Not impressed with Google Chrome OS? Not to worry. It looks like you can install Android on Google’s Cr-48 notebook. You know, the one that comes preloaded with Chrome.

Photographic evidence comes to us from Hexxeh, the same guy who released a tool making it easier to install Windows, OS X, or other operating systems the other day.

While Google Chrome OS is basically nothing but a web browser, Android has a web browser and the ability to download and install third party apps. It’s a lot more useful if you happen to want to use your computer when there’s no internet connection available.

Hexxeh hasn’t posted any details about which version of Android he’s running or what steps he took to install it. But based on the Live Wallpaper on the desktop, I’d say this is at least Android 2.1, if not a newer version such as Froyo or Gingerbread.

via GeekWord

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6 replies on “Google Android ported to the Cr-48 Chrome OS notebook”

  1. “It’s a lot more useful if you happen to want to use your computer when there’s no internet connection available.”

    Hmm we’re still hung up on this? All Chrome devices will have wireless carrier capability just like the Cr-48.

    1. 3g data service will end up costing many times the cost of the netbook so it is a legitimate concern.

      This is my 1st netbook so I love being able to reply to posts while in bed and have a computer with me.

      We have lots of places w/wifi so I can get by. I look forward to ssh support so I can remote into my ubuntu pc at home for programming tasks, etc. Local Google Doc support as well. Both promised for the finished product.

  2. As wonderful as all that is, that is not the reason they were shipped out. I am seeing alot of post where folks are installing another OS, but not many actually doing what they signed up to do.

      1. Like that means a whole lot? I can link you to a video of Jobs talking about Flash and then spin it into a justification to jailbreak in order to run Flash plugins. Either your definition is just shallow or it’s purposely twisted. Whatever the reason, it’s hardly right to do what a lot of people seem to be doing (and encouraging others to do).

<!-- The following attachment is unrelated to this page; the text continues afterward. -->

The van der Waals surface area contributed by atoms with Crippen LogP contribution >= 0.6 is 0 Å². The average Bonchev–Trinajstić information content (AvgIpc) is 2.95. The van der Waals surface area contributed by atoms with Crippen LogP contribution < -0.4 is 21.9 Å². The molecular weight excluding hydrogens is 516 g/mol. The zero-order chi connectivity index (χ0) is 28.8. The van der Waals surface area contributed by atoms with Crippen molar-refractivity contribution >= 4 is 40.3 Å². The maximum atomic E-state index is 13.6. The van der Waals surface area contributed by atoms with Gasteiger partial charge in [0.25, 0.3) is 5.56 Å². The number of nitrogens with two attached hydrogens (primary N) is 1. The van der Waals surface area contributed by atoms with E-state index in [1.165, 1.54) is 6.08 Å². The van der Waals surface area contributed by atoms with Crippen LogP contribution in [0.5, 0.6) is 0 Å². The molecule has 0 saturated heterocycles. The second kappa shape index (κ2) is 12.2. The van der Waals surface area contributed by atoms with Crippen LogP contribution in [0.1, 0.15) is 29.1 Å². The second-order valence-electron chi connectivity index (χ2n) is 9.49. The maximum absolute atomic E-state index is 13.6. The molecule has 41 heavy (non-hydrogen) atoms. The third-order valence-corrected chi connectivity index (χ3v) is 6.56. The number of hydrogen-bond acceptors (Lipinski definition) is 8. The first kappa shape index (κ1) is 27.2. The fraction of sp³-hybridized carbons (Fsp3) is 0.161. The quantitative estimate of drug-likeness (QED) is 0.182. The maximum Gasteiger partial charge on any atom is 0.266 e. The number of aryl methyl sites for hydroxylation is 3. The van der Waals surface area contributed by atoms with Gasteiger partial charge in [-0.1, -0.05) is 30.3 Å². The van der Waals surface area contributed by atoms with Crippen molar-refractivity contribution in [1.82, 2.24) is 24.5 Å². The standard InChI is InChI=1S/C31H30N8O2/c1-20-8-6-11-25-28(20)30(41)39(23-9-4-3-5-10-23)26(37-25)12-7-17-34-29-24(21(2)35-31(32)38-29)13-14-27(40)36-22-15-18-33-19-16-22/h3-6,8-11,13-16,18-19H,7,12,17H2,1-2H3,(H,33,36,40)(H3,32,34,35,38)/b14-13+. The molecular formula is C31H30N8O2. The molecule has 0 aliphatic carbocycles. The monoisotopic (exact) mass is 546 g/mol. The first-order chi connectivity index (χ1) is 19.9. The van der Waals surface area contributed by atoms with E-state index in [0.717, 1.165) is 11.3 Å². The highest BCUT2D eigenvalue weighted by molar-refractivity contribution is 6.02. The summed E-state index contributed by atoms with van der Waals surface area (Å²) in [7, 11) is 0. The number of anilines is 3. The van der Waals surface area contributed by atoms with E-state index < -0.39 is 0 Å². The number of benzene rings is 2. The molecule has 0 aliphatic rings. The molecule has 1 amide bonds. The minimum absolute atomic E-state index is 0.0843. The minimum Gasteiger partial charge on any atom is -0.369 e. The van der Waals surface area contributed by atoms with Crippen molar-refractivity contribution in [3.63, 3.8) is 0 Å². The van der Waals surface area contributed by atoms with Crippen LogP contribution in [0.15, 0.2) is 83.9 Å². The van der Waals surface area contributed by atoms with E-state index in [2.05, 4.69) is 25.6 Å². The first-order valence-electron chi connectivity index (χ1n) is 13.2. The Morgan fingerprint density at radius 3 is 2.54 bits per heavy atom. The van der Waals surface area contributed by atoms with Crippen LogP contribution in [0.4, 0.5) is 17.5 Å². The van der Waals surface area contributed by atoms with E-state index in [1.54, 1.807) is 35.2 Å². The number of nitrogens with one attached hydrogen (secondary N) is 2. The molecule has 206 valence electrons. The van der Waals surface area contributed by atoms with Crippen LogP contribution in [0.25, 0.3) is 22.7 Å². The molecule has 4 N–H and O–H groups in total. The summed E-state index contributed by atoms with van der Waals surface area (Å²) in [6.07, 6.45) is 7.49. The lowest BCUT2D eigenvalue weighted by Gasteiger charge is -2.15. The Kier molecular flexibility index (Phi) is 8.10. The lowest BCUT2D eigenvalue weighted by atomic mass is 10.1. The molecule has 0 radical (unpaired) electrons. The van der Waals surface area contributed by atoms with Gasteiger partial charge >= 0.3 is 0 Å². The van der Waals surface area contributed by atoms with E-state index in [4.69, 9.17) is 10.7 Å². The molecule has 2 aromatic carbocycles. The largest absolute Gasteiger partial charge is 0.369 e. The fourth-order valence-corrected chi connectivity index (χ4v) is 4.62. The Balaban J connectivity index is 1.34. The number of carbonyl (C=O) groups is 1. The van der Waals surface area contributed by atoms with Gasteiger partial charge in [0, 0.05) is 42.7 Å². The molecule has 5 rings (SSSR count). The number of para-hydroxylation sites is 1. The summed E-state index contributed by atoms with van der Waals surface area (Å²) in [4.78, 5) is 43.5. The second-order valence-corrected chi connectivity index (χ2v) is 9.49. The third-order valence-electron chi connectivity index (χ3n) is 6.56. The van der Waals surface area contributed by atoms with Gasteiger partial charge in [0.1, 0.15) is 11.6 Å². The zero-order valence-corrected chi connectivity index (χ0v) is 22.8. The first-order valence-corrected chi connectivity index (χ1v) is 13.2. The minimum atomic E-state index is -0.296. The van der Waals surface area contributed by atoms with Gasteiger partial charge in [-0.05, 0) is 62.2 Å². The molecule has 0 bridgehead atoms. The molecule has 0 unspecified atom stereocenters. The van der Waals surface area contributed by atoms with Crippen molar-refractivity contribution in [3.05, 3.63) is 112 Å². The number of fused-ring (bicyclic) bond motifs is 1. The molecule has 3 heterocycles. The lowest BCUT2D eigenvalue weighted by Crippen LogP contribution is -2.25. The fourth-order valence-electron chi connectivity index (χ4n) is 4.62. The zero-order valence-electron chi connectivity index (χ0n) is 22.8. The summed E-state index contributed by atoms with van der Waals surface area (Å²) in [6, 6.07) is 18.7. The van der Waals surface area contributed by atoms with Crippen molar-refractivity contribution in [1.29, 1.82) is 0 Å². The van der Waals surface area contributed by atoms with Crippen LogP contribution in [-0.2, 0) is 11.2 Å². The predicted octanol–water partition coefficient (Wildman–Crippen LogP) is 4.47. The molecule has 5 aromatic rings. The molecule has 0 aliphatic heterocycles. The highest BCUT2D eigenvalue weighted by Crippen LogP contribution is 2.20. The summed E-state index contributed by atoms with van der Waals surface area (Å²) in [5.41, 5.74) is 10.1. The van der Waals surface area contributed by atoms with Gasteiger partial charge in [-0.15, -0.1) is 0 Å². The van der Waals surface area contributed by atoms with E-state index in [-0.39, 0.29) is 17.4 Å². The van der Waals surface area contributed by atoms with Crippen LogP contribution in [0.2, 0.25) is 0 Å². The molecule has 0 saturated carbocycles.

The whole point of including the jailbreak switch was to give developers who wanted to work on the Cr-48 extra ability to mess around in the terminal and access other features buried in the normal, verified boot mode. The whole purpose of the Ubuntu tut, which a Google dev actually posted, was so that devs could actually dual boot Ubuntu, do some code, and then patch their Chrome OS install, all from the same machine.

        Honestly, it’s really a no brainer if you watch that video you linked to in full, instead of just chop parts out of it. Ask yourself this: if Google wanted to test the hardware and see if it could run Mac OSX or Win7, why would they even bother with the pilot program at all? Why would it even come with ChromeOS?

        You assume way too much, and in doing so, make quite a number of fallacies.

    1. Big agree. I’ve contemplated about installing Jolicloud or Android or a netbook Ubuntu distro on my cr-48 before, but only after they announce the testing phase is over. It’s wrong if someone gives you something for free and asks for a favor in return if you flip them the bird and just do whatever you like with it. You wouldn’t do this to your friend, so what gives?

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